The 2:30 panel was probably the most heavily attended panel of the entire weekend. Faustian Bargains & Plans for the Afterlife: Knowing Your Rights and Protecting Your Work Regarding Writers’ Contracts and Literary Estate Planning was also the most serious panel of the weekend, as well as one of the best. Moderated by horror author and attorney Bracken McLeod, and featuring Christopher Golden, Brett Savory, Richard Dansky, Heather Graham, and Chet Williamson, this panel served as “everything you wanted to know about the legal aspects of writing but were afraid to ask.” It covered contract language, rights, wills and estate planning, and all sorts of other legal matters. The 90 minutes allotted for this panel still wasn’t enough, as it went past its finishing time. It proved so popular that later at the Necon Town Meeting it was agreed that there would be a follow-up panel and perhaps even a workshop at next year’s NECON.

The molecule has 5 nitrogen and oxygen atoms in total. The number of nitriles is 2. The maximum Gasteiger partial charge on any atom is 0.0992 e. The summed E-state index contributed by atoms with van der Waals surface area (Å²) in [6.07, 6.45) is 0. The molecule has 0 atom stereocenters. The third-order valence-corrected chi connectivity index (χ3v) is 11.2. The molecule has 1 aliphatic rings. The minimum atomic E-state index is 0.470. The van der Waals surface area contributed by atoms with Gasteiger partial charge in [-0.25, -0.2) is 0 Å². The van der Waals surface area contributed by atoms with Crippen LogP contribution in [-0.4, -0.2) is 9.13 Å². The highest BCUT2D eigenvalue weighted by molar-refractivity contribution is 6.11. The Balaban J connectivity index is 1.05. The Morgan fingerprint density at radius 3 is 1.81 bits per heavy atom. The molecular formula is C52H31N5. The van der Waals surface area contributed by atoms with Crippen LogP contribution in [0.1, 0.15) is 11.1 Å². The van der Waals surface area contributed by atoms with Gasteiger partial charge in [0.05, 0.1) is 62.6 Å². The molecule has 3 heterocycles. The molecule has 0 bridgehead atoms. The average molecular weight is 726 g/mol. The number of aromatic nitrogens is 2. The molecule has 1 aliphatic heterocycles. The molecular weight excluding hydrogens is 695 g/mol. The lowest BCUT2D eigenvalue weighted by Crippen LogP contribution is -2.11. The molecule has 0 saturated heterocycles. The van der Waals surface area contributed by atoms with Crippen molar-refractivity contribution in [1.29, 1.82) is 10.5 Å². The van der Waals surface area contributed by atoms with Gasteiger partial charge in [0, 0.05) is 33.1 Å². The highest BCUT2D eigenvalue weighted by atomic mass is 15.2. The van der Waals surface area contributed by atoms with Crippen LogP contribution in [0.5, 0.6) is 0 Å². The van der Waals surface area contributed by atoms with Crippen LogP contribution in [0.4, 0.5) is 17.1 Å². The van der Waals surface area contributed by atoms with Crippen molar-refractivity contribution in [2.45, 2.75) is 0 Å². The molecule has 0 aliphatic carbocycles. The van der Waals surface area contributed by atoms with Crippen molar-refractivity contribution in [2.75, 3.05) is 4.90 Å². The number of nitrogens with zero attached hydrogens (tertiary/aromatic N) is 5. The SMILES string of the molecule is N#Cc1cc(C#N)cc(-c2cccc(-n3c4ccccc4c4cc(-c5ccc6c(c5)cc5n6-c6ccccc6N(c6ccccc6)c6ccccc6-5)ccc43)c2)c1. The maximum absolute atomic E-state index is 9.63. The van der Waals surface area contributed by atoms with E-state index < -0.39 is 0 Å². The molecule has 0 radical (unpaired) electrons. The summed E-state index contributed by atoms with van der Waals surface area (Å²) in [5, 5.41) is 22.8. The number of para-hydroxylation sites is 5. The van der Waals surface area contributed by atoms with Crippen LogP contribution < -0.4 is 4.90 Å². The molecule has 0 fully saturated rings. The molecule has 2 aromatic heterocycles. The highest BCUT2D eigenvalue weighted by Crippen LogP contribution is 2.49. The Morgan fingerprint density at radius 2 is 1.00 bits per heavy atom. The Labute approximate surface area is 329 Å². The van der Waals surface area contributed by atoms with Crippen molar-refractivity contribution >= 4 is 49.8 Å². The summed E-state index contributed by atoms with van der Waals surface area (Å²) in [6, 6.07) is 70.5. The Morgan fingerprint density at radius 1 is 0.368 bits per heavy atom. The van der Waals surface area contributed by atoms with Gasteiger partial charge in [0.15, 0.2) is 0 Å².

At 4:00 it was time for Almost Human: The Art of the Monster, moderated by Cortney Skinner and including artists Duncan Eagleson, Jill Baumann, Ogmios, Rhea Ewing, and Glenn Chadbourne. The panel featured a lively discussion about traditional drawing and painting vs. digital drawing and painting, which has come so far and yields such impressive results it’s difficult to ignore, and for most on the panel it’s warmly embraced.
After dinner, I attended the Artists’ Reception at 6:30. It’s always a highlight of the weekend to walk through the gallery to see the latest prints, paintings, drawings, and sculptings by the featured artists. This year I bought a colorful rendition of Carl Kolchak by Cortney Skinner. This digital print of the popular NIGHT STALKER character contains a NECON in-joke, as one of the items in the painting has a NECON history. During the reception coffee and some mighty delectable desserts were served.